Even the average Joe can program industrial robots with 5G

By: Chris Ashraf

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Imagine being able to tell a robot what you want it to do with just the wave a wand. Well that type of experience is possible with the help of 5G, augmented reality (AR) and artificial intelligence (AI).

At Verizon’s 5G Lab in Cambridge Mass, Southie Autonomy gave us a glimpse at how 5G can help allow any person, even those without robotics expertise or computer skills, to program and train any industrial or collaborative robot essentially in real-time, using just hand gestures.

For example, a worker can program a robotic arm to pick up a shampoo bottle and place it in a box by just waving a wand over the bottle and the box.  Using AI, Southie software then programs the robot to perform that specific task within seconds.  Robotic movements are complex and normally take hours of programming by an expert to achieve the same result.

“Because we’re telling the robot such high level information in augmented reality, Southie’s AI has to figure out a lot of details on its own,” said Jay M. Wong, co-founder of Southie Autonomy. “With 5G, we can move these computationally heavy things over to the cloud and offload about 400% of CPU so we can do these complex actions at a much lower cost and without a lot of extra hardware. Traditionally, the computing power needed for even small functions would require large and heavy CPUs connected directly to the robots that would limit their movement and portability. 5G’s low latency is also key when you need to train robots in near real time to do precise automated tasks.”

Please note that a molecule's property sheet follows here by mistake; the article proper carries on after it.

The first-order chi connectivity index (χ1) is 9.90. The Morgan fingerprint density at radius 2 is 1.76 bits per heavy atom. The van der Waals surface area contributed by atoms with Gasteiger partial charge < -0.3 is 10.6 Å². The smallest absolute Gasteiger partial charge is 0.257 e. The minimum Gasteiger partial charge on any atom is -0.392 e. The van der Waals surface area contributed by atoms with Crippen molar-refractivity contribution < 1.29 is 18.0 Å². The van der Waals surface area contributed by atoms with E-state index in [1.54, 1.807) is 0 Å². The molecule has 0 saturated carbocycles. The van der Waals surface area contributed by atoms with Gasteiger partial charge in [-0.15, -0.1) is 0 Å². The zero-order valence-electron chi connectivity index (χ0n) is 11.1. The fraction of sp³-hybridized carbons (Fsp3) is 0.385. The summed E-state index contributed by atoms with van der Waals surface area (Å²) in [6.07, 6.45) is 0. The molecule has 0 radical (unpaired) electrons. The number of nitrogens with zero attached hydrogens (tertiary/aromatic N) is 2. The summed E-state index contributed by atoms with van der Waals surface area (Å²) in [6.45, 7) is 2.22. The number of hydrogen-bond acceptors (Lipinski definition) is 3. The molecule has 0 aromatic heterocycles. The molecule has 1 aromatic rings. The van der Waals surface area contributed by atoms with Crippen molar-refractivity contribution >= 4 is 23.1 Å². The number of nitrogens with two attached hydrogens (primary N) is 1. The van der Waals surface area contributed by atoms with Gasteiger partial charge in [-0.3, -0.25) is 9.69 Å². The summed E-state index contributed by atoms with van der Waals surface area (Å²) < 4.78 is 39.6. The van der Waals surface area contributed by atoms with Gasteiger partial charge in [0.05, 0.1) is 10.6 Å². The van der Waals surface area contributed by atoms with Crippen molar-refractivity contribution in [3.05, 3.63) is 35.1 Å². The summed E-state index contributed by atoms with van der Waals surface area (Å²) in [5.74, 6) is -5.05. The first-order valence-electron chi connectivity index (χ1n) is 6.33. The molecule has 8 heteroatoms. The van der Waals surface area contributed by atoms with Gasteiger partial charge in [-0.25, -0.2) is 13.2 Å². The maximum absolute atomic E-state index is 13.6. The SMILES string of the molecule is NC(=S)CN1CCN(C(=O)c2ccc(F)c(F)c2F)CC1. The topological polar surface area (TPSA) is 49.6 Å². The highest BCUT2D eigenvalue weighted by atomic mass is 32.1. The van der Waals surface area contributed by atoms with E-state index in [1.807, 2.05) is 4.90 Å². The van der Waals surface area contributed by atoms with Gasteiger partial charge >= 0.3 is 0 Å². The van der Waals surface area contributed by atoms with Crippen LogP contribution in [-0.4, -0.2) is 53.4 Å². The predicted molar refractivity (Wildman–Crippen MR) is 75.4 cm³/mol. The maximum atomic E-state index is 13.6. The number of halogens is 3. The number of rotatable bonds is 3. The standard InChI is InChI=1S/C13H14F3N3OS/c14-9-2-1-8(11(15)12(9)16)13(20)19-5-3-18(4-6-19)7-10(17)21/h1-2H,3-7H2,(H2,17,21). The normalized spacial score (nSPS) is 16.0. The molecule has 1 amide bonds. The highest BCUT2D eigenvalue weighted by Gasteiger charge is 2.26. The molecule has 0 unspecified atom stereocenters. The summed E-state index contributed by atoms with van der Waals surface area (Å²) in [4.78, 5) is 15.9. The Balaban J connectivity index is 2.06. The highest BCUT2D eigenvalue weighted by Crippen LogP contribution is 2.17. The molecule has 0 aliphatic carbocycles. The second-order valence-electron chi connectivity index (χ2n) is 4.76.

The no-code interface developed by Southie enables robots to be financially justified for short batch automation tasks like kit filling and physical inspection, which is great for seasonal businesses who have different needs throughout the year.  Before Southie, robots had to be doing the same thing over and over for long periods of time to get a return on the investment.

Southie Autonomy was among the seven winners of the Verizon 5G Robotics Challenge. The challenge asked universities, startups, and other developers in the greater

Boston area to create 5G-powered robotics technologies that could transform modern industry. The winners received grant funding and were given access to Verizon’s 5G to lab to test their concepts on a live 5G network.

Stay tuned next week for another cool 5G use case from our 5G Lab in Cambridge!

Click here to learn more about Verizon’s 5G technology.

For related media inquiries, please contact Christina.moon.ashraf@verizon.com

About the author:

Chris Ashraf is an external communications manager at Verizon writing about 5G and network solutions.

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